What is the point of Chemistry?
A double displacement reaction involves the exchange of cations between two ionic compounds. Usually, this reaction is presented with the equation: AB + CD -> AD + CB where A, B, C, and D are elements of the periodic table. Often, double displacement reactions result in the formation of a precipitate. On the other hand, a double displacement reaction can also result of an unstable compound, which then decomposes into gas or water. Another type of double displacement reaction is the mixture between a base and an acid. This usually results to salt and water.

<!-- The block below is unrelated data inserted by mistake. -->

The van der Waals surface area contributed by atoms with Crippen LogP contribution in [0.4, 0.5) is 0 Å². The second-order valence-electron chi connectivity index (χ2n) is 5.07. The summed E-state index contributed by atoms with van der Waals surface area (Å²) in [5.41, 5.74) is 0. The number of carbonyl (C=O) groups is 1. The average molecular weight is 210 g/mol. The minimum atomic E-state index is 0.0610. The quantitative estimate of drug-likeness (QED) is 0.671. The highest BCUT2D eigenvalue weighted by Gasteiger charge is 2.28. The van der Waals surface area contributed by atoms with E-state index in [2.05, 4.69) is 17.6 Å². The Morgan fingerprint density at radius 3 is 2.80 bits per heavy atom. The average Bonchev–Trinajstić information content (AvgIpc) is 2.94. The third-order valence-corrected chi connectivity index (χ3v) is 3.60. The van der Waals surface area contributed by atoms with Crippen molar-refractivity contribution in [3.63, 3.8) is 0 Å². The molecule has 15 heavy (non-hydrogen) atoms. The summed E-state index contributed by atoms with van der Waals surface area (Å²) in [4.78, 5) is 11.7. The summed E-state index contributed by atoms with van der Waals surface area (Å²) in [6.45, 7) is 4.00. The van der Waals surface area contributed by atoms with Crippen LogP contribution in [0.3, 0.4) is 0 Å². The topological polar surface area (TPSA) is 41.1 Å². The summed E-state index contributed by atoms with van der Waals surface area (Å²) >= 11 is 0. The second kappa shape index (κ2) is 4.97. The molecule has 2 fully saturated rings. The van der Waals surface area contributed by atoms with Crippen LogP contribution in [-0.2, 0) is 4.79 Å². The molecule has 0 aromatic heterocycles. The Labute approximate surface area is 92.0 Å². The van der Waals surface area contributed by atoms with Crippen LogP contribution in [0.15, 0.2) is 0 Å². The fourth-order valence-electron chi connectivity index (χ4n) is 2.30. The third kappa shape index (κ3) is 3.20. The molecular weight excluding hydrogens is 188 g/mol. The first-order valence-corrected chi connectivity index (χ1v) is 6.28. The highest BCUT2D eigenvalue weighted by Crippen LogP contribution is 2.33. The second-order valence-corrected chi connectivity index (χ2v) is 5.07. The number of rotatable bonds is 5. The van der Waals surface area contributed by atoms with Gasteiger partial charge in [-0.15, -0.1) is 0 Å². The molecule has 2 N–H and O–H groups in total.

However, there is also the the factor of appearance. The question is: How can you tell if a double displacement reaction has occurred? How can you predict the products of a double displacement reaction? The purpose is to help understand the various types of double displacement reactions and how they are in reality.